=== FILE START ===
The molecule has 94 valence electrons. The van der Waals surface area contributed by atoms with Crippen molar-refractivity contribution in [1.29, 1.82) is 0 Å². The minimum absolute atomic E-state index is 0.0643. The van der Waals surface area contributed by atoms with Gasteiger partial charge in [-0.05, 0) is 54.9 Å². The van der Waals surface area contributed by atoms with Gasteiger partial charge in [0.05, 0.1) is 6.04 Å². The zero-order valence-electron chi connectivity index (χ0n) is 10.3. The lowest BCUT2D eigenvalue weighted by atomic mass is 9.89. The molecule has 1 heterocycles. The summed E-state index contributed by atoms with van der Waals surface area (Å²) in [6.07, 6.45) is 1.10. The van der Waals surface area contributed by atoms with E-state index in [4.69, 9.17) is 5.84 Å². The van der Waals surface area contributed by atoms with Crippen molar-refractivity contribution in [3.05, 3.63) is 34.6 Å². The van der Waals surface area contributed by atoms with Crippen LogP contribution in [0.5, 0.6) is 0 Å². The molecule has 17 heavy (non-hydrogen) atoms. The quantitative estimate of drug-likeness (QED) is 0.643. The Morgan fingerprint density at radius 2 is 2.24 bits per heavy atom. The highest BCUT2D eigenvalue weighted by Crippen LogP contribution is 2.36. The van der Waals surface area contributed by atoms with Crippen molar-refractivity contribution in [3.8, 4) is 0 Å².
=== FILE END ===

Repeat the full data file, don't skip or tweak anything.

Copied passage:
The molecule has 94 valence electrons. The van der Waals surface area contributed by atoms with Crippen molar-refractivity contribution in [1.29, 1.82) is 0 Å². The minimum absolute atomic E-state index is 0.0643. The van der Waals surface area contributed by atoms with Gasteiger partial charge in [-0.05, 0) is 54.9 Å². The van der Waals surface area contributed by atoms with Gasteiger partial charge in [0.05, 0.1) is 6.04 Å². The zero-order valence-electron chi connectivity index (χ0n) is 10.3. The lowest BCUT2D eigenvalue weighted by atomic mass is 9.89. The molecule has 1 heterocycles. The summed E-state index contributed by atoms with van der Waals surface area (Å²) in [6.07, 6.45) is 1.10. The van der Waals surface area contributed by atoms with E-state index in [4.69, 9.17) is 5.84 Å². The van der Waals surface area contributed by atoms with Crippen molar-refractivity contribution in [3.05, 3.63) is 34.6 Å². The van der Waals surface area contributed by atoms with Crippen LogP contribution in [0.5, 0.6) is 0 Å². The molecule has 17 heavy (non-hydrogen) atoms. The quantitative estimate of drug-likeness (QED) is 0.643. The Morgan fingerprint density at radius 2 is 2.24 bits per heavy atom. The highest BCUT2D eigenvalue weighted by Crippen LogP contribution is 2.36. The van der Waals surface area contributed by atoms with Crippen molar-refractivity contribution in [3.8, 4) is 0 Å².